"There must be some way of finding out, Malcolm. You tell me that prisoners are not even known by their name to the warders, but only under a number. Still someone must know -- there must be lists kept of those in prison, and I shall trust to my mother to find out for me. A great lady as she is must be able to get at people if she sets about it, and as certainly she must have loved my father very very much, or she never would have married him secretly, and got into such trouble for it. I am sure she will do her best when she finds that you and I have come over to get him out. When we know that, I think we ought to be able to manage. You could get employment as a warder, or I could go disguised as a woman, or as a priest, or somehow. I feel sure we shall succeed if we do but find out that he is alive and where he is."

Malcolm knew too much about the strong and well guarded prisons of France to share in the boy's sanguine hopes, but he did not try to discourage him. He thought that with such an object in life before him the boy would devote himself all the more eagerly to exercises which would strengthen his arm, increase his skill with weapons, and render him a brave and gallant officer, and in this he was right. As the time went on Ronald became more and more serious. He took no part whatever in the school boy games and frolics in which he had been once a leader. He worked hard at his school tasks the sooner to be done with them, and above all devoted himself to acquiring a mastery of the sword with a perseverance and enthusiasm which quite surprised his instructor.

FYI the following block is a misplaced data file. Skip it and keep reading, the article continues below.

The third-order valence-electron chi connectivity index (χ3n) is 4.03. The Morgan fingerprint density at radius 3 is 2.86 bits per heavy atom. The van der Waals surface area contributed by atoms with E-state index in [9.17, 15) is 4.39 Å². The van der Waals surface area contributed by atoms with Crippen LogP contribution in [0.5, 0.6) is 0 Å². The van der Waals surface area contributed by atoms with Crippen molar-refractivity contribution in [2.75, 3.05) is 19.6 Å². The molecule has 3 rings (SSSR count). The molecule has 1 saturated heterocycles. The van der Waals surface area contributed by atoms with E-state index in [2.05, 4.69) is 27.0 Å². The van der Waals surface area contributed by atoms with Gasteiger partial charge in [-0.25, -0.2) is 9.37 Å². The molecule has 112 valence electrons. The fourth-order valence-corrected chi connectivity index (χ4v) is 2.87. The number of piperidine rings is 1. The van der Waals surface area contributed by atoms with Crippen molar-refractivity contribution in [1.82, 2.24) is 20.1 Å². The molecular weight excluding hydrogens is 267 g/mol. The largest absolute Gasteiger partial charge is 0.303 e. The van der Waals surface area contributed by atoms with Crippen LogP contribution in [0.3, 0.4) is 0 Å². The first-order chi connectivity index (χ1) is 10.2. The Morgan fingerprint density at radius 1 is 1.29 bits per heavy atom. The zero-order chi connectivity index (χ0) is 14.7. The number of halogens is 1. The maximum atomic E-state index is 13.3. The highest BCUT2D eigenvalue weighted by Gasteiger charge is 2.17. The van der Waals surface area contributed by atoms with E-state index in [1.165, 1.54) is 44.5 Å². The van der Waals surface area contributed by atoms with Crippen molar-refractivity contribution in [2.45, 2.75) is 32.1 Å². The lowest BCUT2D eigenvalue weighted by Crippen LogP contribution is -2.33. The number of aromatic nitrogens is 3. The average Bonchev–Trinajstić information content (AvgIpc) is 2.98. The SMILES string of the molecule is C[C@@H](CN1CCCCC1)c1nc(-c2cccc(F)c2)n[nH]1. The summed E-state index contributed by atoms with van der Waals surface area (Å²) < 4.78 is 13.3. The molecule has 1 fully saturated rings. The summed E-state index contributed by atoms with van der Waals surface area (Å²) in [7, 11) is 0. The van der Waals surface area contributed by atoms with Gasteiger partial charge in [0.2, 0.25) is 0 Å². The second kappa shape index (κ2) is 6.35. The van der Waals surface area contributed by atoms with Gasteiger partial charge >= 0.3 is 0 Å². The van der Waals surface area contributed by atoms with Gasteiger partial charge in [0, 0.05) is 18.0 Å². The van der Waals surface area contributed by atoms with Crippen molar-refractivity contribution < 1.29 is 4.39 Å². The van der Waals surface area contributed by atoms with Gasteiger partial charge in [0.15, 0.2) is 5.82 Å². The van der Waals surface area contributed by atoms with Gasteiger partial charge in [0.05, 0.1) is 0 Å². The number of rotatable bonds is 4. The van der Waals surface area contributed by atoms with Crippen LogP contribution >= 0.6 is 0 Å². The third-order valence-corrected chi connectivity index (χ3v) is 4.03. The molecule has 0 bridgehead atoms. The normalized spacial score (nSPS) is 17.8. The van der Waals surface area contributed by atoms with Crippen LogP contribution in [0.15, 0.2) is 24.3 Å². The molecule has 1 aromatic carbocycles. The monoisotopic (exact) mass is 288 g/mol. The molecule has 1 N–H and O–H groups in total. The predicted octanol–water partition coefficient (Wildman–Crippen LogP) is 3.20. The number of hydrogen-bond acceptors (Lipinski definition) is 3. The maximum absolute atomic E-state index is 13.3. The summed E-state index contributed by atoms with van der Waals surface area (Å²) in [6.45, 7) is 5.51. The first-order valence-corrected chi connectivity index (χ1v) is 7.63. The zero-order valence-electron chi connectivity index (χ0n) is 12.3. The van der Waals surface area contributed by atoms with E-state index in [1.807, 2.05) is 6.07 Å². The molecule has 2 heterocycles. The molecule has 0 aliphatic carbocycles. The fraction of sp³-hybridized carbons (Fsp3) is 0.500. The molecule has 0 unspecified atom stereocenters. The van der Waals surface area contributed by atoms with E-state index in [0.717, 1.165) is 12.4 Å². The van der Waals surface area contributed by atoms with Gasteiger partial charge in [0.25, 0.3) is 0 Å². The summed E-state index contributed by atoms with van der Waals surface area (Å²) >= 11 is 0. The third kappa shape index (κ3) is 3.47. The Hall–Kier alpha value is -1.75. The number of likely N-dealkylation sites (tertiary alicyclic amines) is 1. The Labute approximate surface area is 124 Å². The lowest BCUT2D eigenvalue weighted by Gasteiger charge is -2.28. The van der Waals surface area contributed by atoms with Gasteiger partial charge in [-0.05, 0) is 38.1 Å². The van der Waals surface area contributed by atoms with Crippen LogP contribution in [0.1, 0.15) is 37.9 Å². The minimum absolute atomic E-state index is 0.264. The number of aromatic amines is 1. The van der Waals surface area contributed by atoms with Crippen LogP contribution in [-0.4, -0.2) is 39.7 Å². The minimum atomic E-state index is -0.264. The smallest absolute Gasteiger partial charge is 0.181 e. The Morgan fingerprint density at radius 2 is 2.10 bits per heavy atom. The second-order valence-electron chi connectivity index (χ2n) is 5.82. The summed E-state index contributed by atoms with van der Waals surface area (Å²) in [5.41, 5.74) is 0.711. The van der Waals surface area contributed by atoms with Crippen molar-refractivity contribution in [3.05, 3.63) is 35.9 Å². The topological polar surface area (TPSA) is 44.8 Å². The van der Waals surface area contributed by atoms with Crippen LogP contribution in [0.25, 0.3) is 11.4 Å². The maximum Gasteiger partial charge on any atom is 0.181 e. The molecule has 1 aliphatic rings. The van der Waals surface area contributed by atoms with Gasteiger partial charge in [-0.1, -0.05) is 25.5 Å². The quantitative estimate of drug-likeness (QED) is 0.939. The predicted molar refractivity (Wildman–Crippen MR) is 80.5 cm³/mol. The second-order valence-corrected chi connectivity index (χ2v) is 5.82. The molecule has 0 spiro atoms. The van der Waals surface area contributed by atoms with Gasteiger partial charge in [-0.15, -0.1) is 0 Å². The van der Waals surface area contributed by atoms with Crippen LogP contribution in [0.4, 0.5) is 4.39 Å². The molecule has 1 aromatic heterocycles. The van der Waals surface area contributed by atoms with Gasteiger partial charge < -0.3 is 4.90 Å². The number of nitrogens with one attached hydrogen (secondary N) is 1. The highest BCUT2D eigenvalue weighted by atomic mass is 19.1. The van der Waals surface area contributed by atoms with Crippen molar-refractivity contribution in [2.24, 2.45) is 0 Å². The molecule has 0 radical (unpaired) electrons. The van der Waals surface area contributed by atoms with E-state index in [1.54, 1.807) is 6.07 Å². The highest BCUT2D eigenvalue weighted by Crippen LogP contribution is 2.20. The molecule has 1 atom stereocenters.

"I tell you, Malcolm, man," he said one day to his old comrade, after Ronald had been for upwards of two years his pupil, "if I had known, when you first asked me to teach the lad to handle a sword, how much of my time he was going to occupy, I should have laughed in your face, for ten times the sum you agreed to pay me would not have been enough; but, having begun it for your sake, I have gone on for the lad's. It has been a pleasure to teach him, so eager was he to learn -- so ready to work heart and soul to improve. The boy's wrist is as strong as mine and his eye as quick. I have long since taught him all I know, and it is practice now, and not teaching, that we have every day. I tell you I have work to hold my own with him; he knows every trick and turn as well as I do, and is quicker with his lunge and riposte. Were it not that I have my extra length of arm in my favour I could not hold my own. As you know, I have many of the officers of the garrison among my pupils, and some of them have learned in good schools, but there is not one of them could defend himself for a minute against that boy. If it were not that the matter has to be kept secret I would set him in front of some of them, and you would see what short work he would make of them. Have you heard the rumours, Malcolm, that the young Chevalier is likely to follow the example of his father, thirty years back, and to make a landing in Scotland?"